Retailers such as John Lewis have chartered a fleet of extra ships to try and get ahead of the mounting disruption in the logistics industry. Amid warnings that parents would not be able to buy the presents their children asked for this year, businesses are acting now to try and fulfil seasonal demand, the BBC reports.
A shortage of shipping containers, delays at ports, and a lack of lorry drivers have combined to create a very difficult climate for retailers this year. John Lewis, which owns 34 department stores and 331 Waitrose supermarkets, as well as an online service, is anticipating strong demand at Christmas, and is taking decisive action.
The chair, Sharon White, told the BBC: “We’ve raised wages for heavy goods vehicle (HGV) drivers and we’re really beginning to see the results of that. We’re acting at every single part in the supply chain to ensure that Christmas is saved this year. Our customers hopefully won’t see anything. We’re on track. But so far, we don’t see any significant problems.”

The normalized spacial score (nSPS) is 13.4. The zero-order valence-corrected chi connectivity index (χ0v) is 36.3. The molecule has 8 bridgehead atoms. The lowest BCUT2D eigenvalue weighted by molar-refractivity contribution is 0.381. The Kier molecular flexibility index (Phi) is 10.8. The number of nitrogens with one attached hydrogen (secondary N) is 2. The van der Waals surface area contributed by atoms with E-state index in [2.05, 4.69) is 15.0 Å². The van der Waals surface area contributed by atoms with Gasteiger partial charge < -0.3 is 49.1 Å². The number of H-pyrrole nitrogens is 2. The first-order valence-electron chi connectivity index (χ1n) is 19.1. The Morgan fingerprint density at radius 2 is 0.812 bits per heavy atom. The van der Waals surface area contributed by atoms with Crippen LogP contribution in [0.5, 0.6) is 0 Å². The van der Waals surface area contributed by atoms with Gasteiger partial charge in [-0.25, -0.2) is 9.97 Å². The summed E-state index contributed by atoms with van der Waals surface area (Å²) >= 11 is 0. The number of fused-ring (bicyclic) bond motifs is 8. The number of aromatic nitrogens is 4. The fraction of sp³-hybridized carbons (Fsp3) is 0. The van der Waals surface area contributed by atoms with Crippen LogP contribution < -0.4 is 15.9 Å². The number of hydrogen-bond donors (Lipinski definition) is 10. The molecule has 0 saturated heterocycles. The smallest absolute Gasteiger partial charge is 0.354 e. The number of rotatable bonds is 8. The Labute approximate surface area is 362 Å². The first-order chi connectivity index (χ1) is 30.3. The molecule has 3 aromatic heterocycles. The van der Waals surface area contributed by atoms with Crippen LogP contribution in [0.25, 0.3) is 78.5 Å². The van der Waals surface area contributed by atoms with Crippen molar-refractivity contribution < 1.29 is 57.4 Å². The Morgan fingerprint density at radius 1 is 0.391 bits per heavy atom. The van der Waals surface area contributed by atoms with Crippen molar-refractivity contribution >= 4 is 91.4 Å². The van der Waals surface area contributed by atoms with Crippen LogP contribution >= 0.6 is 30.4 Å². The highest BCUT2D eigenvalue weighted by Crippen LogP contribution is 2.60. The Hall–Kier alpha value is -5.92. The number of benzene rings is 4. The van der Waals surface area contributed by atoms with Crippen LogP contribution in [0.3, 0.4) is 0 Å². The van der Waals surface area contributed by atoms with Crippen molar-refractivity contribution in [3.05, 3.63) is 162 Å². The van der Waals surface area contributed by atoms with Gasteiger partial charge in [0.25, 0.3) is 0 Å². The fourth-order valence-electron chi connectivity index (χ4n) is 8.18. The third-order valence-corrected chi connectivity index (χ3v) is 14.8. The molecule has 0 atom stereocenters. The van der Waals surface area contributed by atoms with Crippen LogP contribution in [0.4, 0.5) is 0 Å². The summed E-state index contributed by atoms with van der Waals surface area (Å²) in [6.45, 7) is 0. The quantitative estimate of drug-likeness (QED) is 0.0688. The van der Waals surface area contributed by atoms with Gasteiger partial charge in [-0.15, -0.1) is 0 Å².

John Lewis is not the only retailer to take extra measures this year. US chains Walmart and Home Depot, and Swedish furniture company Ikea, have purchased their own shipping containers and chartered ships independently to try and stay ahead of demand.
Despite the giant capacity of modern cargo vessels, it seems that the pandemic has created an inexhaustible demand for goods that is leaving businesses struggling to keep up. The answer is not as simple as building bigger ships either, as they need more infrastructure to support them, such as larger ports, giant cranes, and other logistic resources.
The end result may be that companies will start to source parts closer to home, rather than rely on supplies being shipped from halfway around the world, and perhaps also a change in consumer habits.
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